Michigan legalized recreational marijuana in November of 2018, but it has been a full year and there are still no adult-use facilities in the state. But as of November 1st, Michigan’s Marijuana Regulatory Agency started accepting adult-use marijuana business applications. The agency plans to issue the first recreational licenses to businesses that are already licensed to cultivate, distribute, process, test or transport medical marijuana. These licenses should be issued by late November, according to agency spokesman David Harns.
Although these license applications may be approved, Michigan residents may have to wait months before recreational marijuana is available for purchase. There are currently no growers with recreational licenses, and no supply of legal recreational marijuana. With the plant’s growing cycle taking several months, plus processing, producing and packaging requiring time as well, it will be a while before adult-use marijuana is ready to be sold. The state believes retail marijuana and marijuana products will be ready to hit the market by March of 2020.
“If the state takes all of the 90 days afforded to them by law to review our application and grant us a license, then we could start producing that adult-use product,” Joe Neller, says chief government affairs office and co-founder at Green Peak Innovations. “It does appear the state is going to make us begin those plants from seed or clone, so that would take another six months to grow the product, harvest it, pass testing, package it up and get it on the market, so anywhere from six to nine months from Nov. 1 is how we’re modeling it.”
Another obstacle presenting itself is finding a municipality within Michigan that allows recreational marijuana facilities within city limits. On November 5th, 2019, many cities and townships held an election with a recreational marijuana proposal on the ballot. Most of these proposals were voted down, but a few have decided to allow recreational facilities.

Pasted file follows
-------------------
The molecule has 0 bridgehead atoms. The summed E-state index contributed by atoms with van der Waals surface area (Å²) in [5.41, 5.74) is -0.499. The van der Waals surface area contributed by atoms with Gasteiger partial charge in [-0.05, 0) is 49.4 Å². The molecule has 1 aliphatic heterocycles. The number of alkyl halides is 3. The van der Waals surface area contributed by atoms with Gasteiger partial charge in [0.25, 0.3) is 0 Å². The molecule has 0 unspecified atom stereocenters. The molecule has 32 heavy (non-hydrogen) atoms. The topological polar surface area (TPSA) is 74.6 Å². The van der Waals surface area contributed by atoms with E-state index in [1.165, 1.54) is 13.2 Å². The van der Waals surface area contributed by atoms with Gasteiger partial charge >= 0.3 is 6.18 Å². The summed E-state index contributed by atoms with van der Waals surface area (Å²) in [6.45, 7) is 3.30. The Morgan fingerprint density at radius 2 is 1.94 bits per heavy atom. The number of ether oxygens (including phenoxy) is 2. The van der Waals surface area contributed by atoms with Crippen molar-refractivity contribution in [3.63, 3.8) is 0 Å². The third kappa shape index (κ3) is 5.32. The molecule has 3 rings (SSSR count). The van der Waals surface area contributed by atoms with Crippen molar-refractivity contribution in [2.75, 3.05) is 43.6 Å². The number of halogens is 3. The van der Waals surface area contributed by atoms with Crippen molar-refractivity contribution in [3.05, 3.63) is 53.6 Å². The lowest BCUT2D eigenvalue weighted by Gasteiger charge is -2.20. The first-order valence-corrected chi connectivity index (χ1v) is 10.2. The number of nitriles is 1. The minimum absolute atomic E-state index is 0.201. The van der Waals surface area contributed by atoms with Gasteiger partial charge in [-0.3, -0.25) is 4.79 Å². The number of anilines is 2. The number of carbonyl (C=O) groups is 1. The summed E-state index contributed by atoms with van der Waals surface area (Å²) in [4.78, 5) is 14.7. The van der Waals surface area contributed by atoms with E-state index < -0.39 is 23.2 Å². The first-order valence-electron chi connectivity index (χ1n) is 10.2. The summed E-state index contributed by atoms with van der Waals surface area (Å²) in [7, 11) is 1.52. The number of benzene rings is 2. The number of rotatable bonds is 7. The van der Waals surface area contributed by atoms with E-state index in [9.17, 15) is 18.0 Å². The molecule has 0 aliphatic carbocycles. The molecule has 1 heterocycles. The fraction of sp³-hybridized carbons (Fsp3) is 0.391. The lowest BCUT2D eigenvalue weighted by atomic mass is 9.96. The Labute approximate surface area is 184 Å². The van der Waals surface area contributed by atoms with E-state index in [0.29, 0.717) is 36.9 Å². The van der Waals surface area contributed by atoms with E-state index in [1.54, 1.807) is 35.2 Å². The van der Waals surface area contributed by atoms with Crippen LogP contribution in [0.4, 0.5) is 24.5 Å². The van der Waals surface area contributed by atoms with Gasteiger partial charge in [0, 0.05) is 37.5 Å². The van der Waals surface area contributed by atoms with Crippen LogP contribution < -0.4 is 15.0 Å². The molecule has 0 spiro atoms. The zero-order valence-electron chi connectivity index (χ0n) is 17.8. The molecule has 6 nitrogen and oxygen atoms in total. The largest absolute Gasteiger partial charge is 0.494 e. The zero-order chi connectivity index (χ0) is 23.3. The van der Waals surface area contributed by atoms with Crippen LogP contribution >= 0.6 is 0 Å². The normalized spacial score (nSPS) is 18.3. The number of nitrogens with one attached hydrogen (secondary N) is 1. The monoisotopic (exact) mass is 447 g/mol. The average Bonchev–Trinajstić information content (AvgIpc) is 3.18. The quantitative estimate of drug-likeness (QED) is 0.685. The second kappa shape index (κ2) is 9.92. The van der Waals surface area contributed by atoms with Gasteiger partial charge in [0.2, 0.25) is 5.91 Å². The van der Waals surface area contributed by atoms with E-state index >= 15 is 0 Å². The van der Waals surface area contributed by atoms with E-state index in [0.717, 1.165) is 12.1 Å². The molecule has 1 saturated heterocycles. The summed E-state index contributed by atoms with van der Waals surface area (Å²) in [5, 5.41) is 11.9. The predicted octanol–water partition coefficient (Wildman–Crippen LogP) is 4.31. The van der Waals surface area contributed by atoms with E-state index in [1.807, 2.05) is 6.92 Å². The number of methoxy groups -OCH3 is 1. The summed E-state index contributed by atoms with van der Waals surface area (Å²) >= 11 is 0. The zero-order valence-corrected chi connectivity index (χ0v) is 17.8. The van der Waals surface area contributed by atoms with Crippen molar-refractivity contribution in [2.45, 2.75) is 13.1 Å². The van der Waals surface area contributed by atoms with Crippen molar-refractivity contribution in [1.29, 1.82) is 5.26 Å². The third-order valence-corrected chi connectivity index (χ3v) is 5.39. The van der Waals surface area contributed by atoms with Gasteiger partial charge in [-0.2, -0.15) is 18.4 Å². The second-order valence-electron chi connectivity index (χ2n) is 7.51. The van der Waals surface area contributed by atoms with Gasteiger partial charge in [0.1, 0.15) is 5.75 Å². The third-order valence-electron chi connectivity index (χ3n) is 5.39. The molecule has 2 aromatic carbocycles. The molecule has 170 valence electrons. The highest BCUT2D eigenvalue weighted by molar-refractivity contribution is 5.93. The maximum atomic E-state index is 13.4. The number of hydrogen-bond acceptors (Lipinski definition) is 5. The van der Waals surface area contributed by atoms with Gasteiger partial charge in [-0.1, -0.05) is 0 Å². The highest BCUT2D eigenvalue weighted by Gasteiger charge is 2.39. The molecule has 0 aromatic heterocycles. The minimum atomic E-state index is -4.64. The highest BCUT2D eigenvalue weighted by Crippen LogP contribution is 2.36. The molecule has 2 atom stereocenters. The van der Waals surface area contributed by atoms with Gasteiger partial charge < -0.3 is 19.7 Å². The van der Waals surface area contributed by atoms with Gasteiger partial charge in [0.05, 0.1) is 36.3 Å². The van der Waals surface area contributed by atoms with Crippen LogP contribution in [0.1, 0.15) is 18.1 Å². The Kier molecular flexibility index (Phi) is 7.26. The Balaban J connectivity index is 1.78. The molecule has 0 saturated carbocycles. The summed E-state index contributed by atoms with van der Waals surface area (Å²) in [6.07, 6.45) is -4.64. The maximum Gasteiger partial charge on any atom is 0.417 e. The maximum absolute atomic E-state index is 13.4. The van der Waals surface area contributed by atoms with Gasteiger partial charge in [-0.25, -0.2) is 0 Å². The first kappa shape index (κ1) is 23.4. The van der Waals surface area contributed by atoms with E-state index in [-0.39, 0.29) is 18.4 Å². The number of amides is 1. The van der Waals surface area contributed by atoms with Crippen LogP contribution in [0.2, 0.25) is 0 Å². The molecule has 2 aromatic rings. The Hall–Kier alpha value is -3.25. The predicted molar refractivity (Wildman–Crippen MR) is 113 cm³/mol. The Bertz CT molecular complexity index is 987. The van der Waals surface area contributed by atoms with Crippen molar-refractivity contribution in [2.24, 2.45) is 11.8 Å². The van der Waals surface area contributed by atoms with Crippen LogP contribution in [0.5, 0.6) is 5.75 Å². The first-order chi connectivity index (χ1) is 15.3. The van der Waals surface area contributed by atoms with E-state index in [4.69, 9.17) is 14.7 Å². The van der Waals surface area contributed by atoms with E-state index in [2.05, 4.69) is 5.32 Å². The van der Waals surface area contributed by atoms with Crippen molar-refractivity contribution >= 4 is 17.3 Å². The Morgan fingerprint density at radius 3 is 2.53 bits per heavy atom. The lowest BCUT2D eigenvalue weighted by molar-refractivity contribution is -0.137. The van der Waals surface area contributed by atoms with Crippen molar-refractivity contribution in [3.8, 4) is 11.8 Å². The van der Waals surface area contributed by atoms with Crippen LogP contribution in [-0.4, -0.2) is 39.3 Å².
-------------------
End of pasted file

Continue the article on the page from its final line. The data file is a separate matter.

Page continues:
Lincoln Park, a city just south of Detroit, voted to allow adult-use marijuana facilities within its limits. But Allen Park, the city directly west of Lincoln Park, voted down a proposal to allow these facilities.
In Ann Arbor, where recreational marijuana businesses are allowed, the owners of Exclusive Brands are excited to be named the first ever applicant, submitting the application at 12:17am on November 1st. Exclusive Brands already holds several medical marijuana state licenses, so they will likely be approved more quickly than other applicants.
By noon on November 1st, eleven businesses had already submitted applications, three of which have already completed prequalification, the first step in the two-step application process.
The first step, prequalification, is based on researching the applicant’s background. According to LARA, Michigan’s Department of Licensing and Regulatory Affairs, Pre-Qualification will include a full background check of the applicant and all supplemental applicants. This includes – but is not limited to – individuals or businesses with an ownership interest in the applicant.
The second step, License Qualification, is more focused on the actual business plans, activities, and building inspections. LARA states, “License Qualification requires information specific to the physical location of the applicant’s business as well as to which type of facility license the potential licensee is applying. If applicants have a location secured, they will have the option of submitting Pre-Qualification (step one) and License Qualification (step two) materials at the same time.”
Once both Prequalification and License Qualification are complete, and all requirements in the MMFLA and administrative rules are met, the completed application is presented to the Medical Marihuana Licensing Board (MMLB). Upon approval from the MMLB, an applicant will be required to pay a regulatory assessment fee for each license. Once the regulatory assessment is received, the license is issued.
By the end of November 1st, a total of 52 businesses had submitted applications, according to Crain’s Detroit. Business owners have high hopes; that their applications will be approved quickly so they can begin producing and selling adult-use marijuana soon. Residents of Michigan seem to be excited as well, as many have been eagerly waiting an entire year to see marijuana retail stores open.